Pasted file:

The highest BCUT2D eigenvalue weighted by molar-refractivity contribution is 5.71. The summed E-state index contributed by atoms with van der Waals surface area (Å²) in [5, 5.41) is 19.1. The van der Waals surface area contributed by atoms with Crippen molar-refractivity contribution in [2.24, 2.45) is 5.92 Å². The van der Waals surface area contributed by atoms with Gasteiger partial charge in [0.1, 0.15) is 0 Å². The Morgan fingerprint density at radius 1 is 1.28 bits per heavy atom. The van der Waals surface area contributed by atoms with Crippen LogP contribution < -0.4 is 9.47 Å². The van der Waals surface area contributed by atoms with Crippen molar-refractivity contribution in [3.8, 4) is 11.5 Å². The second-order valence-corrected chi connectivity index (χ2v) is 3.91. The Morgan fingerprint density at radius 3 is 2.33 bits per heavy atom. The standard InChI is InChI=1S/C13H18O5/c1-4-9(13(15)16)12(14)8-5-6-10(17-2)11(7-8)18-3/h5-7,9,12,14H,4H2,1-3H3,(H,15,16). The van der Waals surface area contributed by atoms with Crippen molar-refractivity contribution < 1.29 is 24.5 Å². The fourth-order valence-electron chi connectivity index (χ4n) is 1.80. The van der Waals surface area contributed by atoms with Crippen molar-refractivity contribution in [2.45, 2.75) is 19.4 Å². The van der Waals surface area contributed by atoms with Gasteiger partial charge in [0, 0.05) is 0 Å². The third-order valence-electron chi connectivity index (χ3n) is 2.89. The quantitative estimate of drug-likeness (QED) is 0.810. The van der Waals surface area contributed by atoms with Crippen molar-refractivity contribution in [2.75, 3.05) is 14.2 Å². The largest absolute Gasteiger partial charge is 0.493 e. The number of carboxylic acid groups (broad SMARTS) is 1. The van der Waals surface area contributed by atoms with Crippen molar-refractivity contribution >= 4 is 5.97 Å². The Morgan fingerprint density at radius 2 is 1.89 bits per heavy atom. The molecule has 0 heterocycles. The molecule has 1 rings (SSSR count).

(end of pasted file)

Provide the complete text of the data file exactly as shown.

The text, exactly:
The highest BCUT2D eigenvalue weighted by molar-refractivity contribution is 5.71. The summed E-state index contributed by atoms with van der Waals surface area (Å²) in [5, 5.41) is 19.1. The van der Waals surface area contributed by atoms with Crippen molar-refractivity contribution in [2.24, 2.45) is 5.92 Å². The van der Waals surface area contributed by atoms with Gasteiger partial charge in [0.1, 0.15) is 0 Å². The Morgan fingerprint density at radius 1 is 1.28 bits per heavy atom. The van der Waals surface area contributed by atoms with Crippen LogP contribution < -0.4 is 9.47 Å². The van der Waals surface area contributed by atoms with Crippen molar-refractivity contribution in [3.8, 4) is 11.5 Å². The second-order valence-corrected chi connectivity index (χ2v) is 3.91. The Morgan fingerprint density at radius 3 is 2.33 bits per heavy atom. The standard InChI is InChI=1S/C13H18O5/c1-4-9(13(15)16)12(14)8-5-6-10(17-2)11(7-8)18-3/h5-7,9,12,14H,4H2,1-3H3,(H,15,16). The van der Waals surface area contributed by atoms with Crippen molar-refractivity contribution < 1.29 is 24.5 Å². The fourth-order valence-electron chi connectivity index (χ4n) is 1.80. The van der Waals surface area contributed by atoms with Crippen molar-refractivity contribution in [2.45, 2.75) is 19.4 Å². The van der Waals surface area contributed by atoms with Gasteiger partial charge in [0, 0.05) is 0 Å². The third-order valence-electron chi connectivity index (χ3n) is 2.89. The quantitative estimate of drug-likeness (QED) is 0.810. The van der Waals surface area contributed by atoms with Crippen molar-refractivity contribution in [2.75, 3.05) is 14.2 Å². The largest absolute Gasteiger partial charge is 0.493 e. The number of carboxylic acid groups (broad SMARTS) is 1. The van der Waals surface area contributed by atoms with Crippen molar-refractivity contribution >= 4 is 5.97 Å². The Morgan fingerprint density at radius 2 is 1.89 bits per heavy atom. The molecule has 0 heterocycles. The molecule has 1 rings (SSSR count).